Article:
Western Allied Mechanical Inc., an HVAC contractor in Northern California, has more than 70 non-bargaining unit employees who are automatically enrolled in the company’s 401(k) plan at a 3 percent pre-tax deferral contribution unless they elect not to participate. Western Allied matches 50 percent of the first $3,000 that employees contribute to the plan, and the matching contributions gradually become fully vested over a six-year period.
Three Western Allied partners work with the company’s benefits provider, Great-West Life and Annuity Insurance Company, to manage the plan, which has a 97 percent participation rate, according to Western Allied’s president, Angie Simon.
“We do lots of education to get to this level,” she says. “We meet with all new employees and share how important it is to start saving for their retirement from the first day they are working with us.”
Those kinds of efforts to build engagement with employees are key to building participation in retirement plans, especially among younger workers, according to Fisher. He says employers can help educate employees and empower them to take a more active role in planning for retirement through steps such as setting up regular face-to-face meetings for employees with their service providers. Also, employers can offer their plan participants online tools, such as retirement calculators, to keep up-to-date with their savings progress.
ESOPs: Giving Employees a Stake in the Company
An employee stock ownership plan (ESOP) primarily invests in the stock of the employer to fund the company’s retirement plan.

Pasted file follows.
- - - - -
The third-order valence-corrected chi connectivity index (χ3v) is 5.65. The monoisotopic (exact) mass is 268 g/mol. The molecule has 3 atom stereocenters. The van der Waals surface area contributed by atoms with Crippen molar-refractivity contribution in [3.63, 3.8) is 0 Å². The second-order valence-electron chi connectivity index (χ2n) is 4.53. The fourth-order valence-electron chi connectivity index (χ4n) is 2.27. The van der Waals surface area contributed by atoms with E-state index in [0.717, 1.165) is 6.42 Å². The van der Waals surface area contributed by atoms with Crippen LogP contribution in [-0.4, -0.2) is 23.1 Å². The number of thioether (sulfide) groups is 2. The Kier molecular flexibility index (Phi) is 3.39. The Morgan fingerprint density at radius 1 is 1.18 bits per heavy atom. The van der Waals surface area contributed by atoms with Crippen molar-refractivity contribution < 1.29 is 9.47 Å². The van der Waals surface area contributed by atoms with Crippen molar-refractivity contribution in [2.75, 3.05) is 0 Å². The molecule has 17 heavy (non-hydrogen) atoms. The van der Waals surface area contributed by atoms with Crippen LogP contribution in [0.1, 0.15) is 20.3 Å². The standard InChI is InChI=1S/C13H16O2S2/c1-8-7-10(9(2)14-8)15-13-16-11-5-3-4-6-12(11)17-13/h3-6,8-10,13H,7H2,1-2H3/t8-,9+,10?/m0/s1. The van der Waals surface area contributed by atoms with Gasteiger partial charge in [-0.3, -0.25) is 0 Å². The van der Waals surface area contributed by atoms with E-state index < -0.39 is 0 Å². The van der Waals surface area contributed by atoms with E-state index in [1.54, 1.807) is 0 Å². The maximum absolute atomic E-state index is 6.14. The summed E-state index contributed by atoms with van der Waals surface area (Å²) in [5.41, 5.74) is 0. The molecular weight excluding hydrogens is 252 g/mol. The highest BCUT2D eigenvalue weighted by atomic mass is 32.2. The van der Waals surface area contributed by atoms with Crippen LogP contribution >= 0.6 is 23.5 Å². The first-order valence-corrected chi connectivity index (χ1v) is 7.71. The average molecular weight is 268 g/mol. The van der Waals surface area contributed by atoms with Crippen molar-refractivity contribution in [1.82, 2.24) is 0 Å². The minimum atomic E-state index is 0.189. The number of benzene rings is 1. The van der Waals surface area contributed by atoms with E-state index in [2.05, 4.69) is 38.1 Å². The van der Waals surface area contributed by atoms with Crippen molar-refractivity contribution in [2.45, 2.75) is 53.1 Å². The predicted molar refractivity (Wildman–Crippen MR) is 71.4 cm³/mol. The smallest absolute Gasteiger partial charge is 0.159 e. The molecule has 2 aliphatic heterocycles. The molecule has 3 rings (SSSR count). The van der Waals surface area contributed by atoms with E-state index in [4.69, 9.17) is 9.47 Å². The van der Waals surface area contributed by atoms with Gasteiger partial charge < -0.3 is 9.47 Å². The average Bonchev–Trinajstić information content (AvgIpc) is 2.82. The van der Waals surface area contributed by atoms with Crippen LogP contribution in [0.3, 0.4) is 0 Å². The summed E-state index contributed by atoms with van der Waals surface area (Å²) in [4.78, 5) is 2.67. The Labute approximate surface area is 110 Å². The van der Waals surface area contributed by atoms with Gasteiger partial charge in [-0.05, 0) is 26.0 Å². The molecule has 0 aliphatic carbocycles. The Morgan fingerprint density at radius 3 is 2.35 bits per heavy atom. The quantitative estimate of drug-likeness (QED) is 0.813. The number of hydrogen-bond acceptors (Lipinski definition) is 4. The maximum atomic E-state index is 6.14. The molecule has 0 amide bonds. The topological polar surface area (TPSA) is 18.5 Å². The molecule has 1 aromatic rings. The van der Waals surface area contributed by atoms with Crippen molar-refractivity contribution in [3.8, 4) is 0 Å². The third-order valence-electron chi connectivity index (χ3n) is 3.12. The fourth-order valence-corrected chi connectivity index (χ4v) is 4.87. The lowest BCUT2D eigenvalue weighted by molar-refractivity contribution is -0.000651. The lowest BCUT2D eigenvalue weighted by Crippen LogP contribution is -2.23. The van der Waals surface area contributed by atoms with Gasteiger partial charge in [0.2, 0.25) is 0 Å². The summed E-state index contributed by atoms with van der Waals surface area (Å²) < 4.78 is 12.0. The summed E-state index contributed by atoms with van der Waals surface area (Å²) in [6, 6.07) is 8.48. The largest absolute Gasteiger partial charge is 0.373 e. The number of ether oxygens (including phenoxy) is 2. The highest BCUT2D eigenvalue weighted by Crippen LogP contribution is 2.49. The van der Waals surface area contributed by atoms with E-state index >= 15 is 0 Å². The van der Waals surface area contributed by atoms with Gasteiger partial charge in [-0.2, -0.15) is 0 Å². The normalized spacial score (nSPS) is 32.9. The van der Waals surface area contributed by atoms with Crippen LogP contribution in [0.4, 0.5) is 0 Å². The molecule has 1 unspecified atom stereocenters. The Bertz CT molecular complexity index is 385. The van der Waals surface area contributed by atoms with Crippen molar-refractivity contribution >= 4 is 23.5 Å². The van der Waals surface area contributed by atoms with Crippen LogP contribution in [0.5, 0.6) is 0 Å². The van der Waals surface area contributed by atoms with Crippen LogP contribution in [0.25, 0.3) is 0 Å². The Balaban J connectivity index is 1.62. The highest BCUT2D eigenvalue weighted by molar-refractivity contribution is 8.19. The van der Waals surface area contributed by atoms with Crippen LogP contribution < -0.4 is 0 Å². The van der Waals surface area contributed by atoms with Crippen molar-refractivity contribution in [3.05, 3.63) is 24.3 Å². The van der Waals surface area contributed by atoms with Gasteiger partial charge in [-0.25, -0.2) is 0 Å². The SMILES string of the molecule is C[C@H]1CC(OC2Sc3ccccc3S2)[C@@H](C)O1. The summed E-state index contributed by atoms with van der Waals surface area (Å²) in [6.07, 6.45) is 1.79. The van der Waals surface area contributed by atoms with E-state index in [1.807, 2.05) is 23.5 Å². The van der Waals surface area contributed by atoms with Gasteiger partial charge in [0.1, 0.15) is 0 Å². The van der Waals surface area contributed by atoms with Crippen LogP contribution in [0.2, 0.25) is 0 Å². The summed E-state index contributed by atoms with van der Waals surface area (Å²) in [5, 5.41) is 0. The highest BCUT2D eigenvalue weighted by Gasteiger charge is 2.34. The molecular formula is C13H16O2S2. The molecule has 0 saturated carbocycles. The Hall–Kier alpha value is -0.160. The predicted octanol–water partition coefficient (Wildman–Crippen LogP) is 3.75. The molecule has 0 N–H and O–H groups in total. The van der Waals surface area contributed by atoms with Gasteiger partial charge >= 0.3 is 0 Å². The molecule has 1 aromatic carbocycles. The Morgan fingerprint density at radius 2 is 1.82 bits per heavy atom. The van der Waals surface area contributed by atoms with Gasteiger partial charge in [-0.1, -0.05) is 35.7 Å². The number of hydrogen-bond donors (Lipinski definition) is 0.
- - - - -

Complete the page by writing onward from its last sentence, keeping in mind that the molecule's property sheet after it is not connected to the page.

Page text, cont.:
To initiate an ESOP, a company must first create a trust to receive its annual contributions of stock. Individual employee accounts are set up within the trust, and the company’s stock contributions are allocated to the individual accounts based on a formula. For example, the allocations might be done in proportion to compensation or years of service.
Employees only become eligible to receive the assets in their accounts through a vesting process based on years of service. Under a so-called three-year cliff schedule, employees with three or more years are entitled to 100 percent of their contributions. A six-year graded vesting schedule entitles employees to 20 percent of their contributions after two years of service and an additional 20 percent with every additional year of service. Once employees reach six years of service, their shares are 100 percent vested.
When they leave their employer, employees receive the amount vested in their account.
Portland, Oregon-based Streimer Sheet Metal Works Inc. has contributed to its ESOP trust every year since its creation in 1981. Today, employees own 37 percent of the company, while the remaining shares are privately held.
Steven L. Streimer, the company’s president, notes that he makes a concerted effort to demonstrate to employees that by helping the company improve its performance, they benefit via the growth in the value of the stock that they own via the ESOP. Every year, an independent firm puts a valuation on the stock, enabling Streimer to demonstrate the company’s growth and benchmark it against the broader stock market.
“It’s a very lucrative benefit for our employees,” he says of the ESOP. “The people we’re hiring right now are very interested in it.”